• Inside the cockpit of a standard helicopter.
    Inside the cockpit of a standard helicopter.

In March 2010, of the 13,758 aircraft on the Australian civil register, 1728 (or 12.6 per cent) were rotary-wing. That number is growing every year – a clear indication that the appeal of the rotary-wing sector remains alive and well. But what makes piloting rotary-wing aircraft that much different to piloting their fixed-wing counterparts? Is transitioning between fixed and rotary-wing a simple skills set conversion with a fair share of overlap between the two, or is it a whole new gamut of skills to get acquainted with?

Well, if all your pilot experience has been on wings that are fixed, brace yourself for a brave new world as the transition to rotary-wing flying is a far cry from transitioning between fixed-wing types. The controls are completely different, with different functions and effects, and some even suggest controlling choppers is the complete opposite of fixed-wing aircraft. On top of that, helicopters themselves are basically unstable and it takes longer to build up your confidence, although more advanced choppers have stability augmentation systems and are much easier to fly.

In a chopper your hands are a lot more busy. With your left hand you grasp the collective lever, which controls the pitch angle (angle of attack) of all the rotor blades. When you increase pitch you simultaneously need to increase power using the throttle on the end of the collective lever as there’s no throttle linkage, in basic helicopters at least (interconnection increases with advanced choppers).

Once you’ve sorted your left hand’s role, you use your other thumper to hold the cyclic control. This controls the angle of the rotor disc and therefore the attitude – it’s just like the control yoke or stick in a fixed-wing, but loads more sensitive and responsive. Coupled with this, a small amount of anti-torque is used as you roll into a turn, but this is sizeably less than rudder use in fixed-wings.

The tail rotor is used to rotate the aircraft around its vertical axis like a rudder – reduce the tail rotor pitch and the chopper will turn in the opposite direction to the main rotor’s rotation due to the torque. If more pitch is what you need you increase pitch angle on the tail rotor, which will counter the torque and rotate in the opposite direction. This absorbs more power, but governed systems usually look after these for you.

Well-versed fixed-wing pilots come to expect moderate attitude changes and know that their aircraft will ably correct their little errors due to its natural stability, thereby negating the need to make adjustments to correct unwanted changes in attitude. But you’d best cut that out and be a little more on the ball in a helicopter, as if you allow such attitude changes to occur the aircraft will end up all over the shop. So while the fixed-wing pilot can tolerate a fair amount of pitch and roll in the cruise, a rotary-wing pilot will instinctively eliminate those changes in attitude, making for a smoother ride. And the same thing goes when it comes to that impressive, fine art of hovering.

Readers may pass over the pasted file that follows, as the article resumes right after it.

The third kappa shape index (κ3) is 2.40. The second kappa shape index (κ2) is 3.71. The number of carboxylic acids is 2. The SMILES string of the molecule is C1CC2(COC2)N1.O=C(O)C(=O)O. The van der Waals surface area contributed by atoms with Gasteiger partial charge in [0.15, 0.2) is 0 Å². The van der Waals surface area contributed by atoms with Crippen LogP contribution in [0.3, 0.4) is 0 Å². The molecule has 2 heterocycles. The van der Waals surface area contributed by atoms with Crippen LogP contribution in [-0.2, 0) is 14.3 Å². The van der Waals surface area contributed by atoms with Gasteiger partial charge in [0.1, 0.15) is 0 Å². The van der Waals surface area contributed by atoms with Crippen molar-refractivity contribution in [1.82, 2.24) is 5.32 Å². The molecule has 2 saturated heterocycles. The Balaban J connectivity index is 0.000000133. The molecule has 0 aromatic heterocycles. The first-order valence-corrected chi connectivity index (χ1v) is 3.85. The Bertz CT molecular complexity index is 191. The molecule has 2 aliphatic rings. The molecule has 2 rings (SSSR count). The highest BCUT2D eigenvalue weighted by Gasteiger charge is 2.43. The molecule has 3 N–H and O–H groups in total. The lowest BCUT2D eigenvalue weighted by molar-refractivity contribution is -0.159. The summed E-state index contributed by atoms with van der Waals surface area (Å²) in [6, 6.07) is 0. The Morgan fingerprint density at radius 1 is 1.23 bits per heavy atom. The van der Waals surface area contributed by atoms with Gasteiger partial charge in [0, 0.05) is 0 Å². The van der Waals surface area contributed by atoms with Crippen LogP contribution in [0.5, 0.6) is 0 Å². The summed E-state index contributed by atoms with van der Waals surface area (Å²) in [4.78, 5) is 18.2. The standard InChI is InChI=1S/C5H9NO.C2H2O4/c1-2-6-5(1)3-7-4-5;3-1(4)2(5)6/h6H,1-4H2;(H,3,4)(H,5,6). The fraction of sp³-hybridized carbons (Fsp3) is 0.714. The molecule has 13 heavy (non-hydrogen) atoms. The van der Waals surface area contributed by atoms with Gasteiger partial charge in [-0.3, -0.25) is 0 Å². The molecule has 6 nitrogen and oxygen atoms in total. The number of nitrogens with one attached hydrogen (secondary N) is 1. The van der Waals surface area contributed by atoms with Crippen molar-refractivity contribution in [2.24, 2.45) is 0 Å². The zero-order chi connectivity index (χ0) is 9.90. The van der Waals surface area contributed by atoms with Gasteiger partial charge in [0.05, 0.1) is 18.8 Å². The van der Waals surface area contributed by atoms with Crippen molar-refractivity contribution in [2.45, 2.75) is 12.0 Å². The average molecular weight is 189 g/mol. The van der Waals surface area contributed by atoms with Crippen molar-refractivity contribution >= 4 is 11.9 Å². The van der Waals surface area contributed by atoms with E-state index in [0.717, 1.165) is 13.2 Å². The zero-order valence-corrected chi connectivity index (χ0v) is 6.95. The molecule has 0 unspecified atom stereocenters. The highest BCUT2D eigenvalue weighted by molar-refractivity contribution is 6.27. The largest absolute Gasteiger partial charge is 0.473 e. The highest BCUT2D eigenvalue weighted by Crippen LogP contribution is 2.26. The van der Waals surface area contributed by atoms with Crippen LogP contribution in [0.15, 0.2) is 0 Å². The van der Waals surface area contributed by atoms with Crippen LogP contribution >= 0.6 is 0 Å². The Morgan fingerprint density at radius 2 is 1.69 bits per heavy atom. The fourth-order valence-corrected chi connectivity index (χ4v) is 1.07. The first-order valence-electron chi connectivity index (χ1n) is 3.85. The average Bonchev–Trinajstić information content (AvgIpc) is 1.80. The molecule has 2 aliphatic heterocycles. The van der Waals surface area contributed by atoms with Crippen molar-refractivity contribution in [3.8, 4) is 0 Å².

Taking that first step
Helicopter schools say they come across the occasional student who takes to helicopter training naturally. For the majority though it’s more of a challenge, and some unfortunates may initially even be assessed as unlikely to become quality chopper pilots. The first task is researching prior to selecting a school; you want to find a school that will be honest with you regarding your potential as a helicopter pilot. The upfront ones are likely to have a slightly higher dropout rate, but by the time you’ve clocked up 15-20 hours they should be able to give you a decent assessment of your progress. It’s also a good idea to examine a school’s record in helping to place its graduates in their first job.

To gain a helicopter PPL you need to have passed the PPL theory exams, completed at least 50 hours training, and passed a flight test with a flying operations inspector (FOI) or an approved testing officer (ATO). If you already hold a fixed-wing PPL or CPL the minimum helicopter training is reduced to 38 hours, but you may not be assessed as competent at that minimum level as individual pilots have their own adaptation rates. Total training hours for a helicopter CPL is 105; a fixed-wing PPL reduces that to 70 and a CPL to 60, subject to your passing the flight test at that point.

Rotary-wing training is structured similar to that of fixed-wing, starting with effects of controls before progressing to upper-air work, circuit training, and emergency procedures training before First Solo. Next comes consolidation and further exercises through to the general flying progress test (GFPT), which may or may not occur at the 35-hour mark. The hardest task for budding helicopter pilots is usually mastering the hover.

On the theory side of things, helicopter basic aeronautical knowledge is a separate subject, but other subjects such as navigation, meteorology and flight rules are common to fixed-wing. As is the case with fixed-wing training, as your practical skills develop it’s a good idea to plunge headlong into the theory. Do this and you’ll be up to the task when quizzed on subjects including aircraft general knowledge, flight rules and air law, radio telephony, aircraft type knowledge, helicopter aerodynamics, navigation, operations – performance and planning, human factors and meteorology.

Forging a career
Career opportunities are on the rise for rotary-wing pilots, with most getting their foot in the door and buidling up experience via general charter work, livestock mustering, tourism support and scenic flights, aerial photography, governmental survey work, power line inspection and environmental survey. Aerial agriculture is a growing field (no pun intended), particularly weed control on rice, banana plantations, and any other crop with undulating terrain and tight corners.